The Colorado Supreme Court issued a ruling that private streams do not constitute a beneficial use under Colorado law.
The case, St. Jude’s Co. v. Roaring Fork Club, L.L.C., stems from a controversy between landowners who share use of a ditch. In 2007, the Club filed two applications with the Water Court. One application was to appropriate water rights for aesthetic, recreational and piscatorial (recreational fishing) purposes; the other sought approval of an augmentation plan to mitigate evaporative losses due to diverting water through the wider-than-usual RFC Ditch. St. Jude’s Co., an agricultural business, opposed both applications and later filed a lawsuit claiming that the Club denied them access to a headgate located on Club property which prevented them from effectively using their water and that such action violated both Colorado law and a settlement agreement between the Company and the Club.
The court opinion is divided into five sections. The first section lays out the basic facts of the case and highlights the primary question before the court: “whether Roaring Fork’s claim for diversion into and through a ditch for piscatorial and aesthetic purposes, without impoundment, is a beneficial use under Colorado water law.”
In the second section, the court discusses the doctrine of beneficial use, including what would have been envisioned as beneficial use at the time that the state’s constitution was enacted and a 1969 law that expanded the definition of beneficial use to include three specific uses in which water is not applied. Originally beneficial use would have included only uses to which water was applied—i.e. domestic, agricultural, and manufacturing uses. The 1969 Adjudication and Administration Act expanded the definition to include impoundment for firefighting, storage of lawfully appropriated water, maintaining minimum streamflows for environmental protection, and recreational in-channel diversions. The court points out that the latter two purposes—where the water remains instream—are highly regulated. The court concludes that the Club’s diversion does not meet the legal requirements to be considered a beneficial use, stating, “There is not, and clearly could not be, any suggestion that the Club’s practice in this regard is one of the three applications specifically authorized as beneficial uses.”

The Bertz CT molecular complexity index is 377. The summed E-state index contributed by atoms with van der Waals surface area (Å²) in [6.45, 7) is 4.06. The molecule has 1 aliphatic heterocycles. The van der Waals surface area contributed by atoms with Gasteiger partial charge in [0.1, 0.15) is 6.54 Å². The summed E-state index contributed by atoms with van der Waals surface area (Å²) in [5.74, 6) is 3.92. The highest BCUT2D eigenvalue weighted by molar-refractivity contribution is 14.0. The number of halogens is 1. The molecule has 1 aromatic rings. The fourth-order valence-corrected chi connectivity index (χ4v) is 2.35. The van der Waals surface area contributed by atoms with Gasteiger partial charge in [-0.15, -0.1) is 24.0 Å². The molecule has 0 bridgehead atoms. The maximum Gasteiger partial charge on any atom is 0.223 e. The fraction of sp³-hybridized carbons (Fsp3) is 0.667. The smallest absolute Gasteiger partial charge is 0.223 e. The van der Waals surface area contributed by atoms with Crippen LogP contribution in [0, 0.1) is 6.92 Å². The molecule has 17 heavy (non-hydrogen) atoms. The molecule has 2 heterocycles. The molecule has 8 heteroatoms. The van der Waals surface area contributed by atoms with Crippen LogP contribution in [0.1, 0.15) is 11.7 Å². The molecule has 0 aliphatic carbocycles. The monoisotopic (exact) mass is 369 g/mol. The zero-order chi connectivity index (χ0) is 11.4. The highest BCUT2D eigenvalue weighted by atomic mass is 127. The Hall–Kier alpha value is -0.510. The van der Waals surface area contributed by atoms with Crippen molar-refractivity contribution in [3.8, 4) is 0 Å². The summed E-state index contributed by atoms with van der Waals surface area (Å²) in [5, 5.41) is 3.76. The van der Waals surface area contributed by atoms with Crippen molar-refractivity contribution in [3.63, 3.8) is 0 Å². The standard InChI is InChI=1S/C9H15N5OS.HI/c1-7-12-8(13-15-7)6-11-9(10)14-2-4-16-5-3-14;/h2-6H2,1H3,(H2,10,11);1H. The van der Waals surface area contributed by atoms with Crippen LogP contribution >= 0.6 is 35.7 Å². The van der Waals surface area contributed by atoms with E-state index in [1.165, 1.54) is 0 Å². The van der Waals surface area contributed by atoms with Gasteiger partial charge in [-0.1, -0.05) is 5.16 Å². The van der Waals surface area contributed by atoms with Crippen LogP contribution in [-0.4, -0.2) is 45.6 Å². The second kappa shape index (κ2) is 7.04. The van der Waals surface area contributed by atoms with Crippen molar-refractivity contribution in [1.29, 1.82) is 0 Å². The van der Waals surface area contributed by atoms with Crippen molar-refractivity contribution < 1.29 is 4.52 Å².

Section three addresses areas where the Company claims that the Water Court erred—including how it interpreted an existing agreement between the Company and the Club, how it divided water from a decree that was called into question due because of the Club’s attempt to use that water right for its augmentation plan, it’s failure to accept certain late supplemental disclosures, and the award of attorney fees to the Club. In all cases, the Supreme Court found that the Water Court did not err.
In section four, another procedural section, the Club requests attorney fees for vindication of its rights on appeal. Since the Club prevailed in its defense, it is entitled to appellate attorney fees. The matter was remanded back to the Water Court to determine the amount.
In section five, the Court summarized its ruling.
Justice Marquez, joined by Justice Hood, penned a minority opinion concurring in part and dissenting in part with the majority opinion. Specifically, they joined with the majority opinion on sections I, III and IV—but disagreed with the Court’s discussion of beneficial use.
“The majority initially questions whether aesthetic, recreational, and piscatorial uses can even rightly be described as ‘uses’—much less beneficial ones…The majority supposes that these pursuits are ‘entirely passive,’ in that one merely ‘derives enjoyment from the water in its diverted state.’ …Yet it does not fully explain what distinguishes an ‘active use’ from a passive use,” Justice Marquez writes.
The minority opinion also notes that recent legislation includes several examples of beneficial uses, but “it expressly states that these examples are not intended to limit the meaning of ‘beneficial use.’”
Justice Marquez and Justice Hood would have affirmed the Water Court decree appropriating 21 cfs to the Club for its stated purposes.
Written by Marta L. Weismann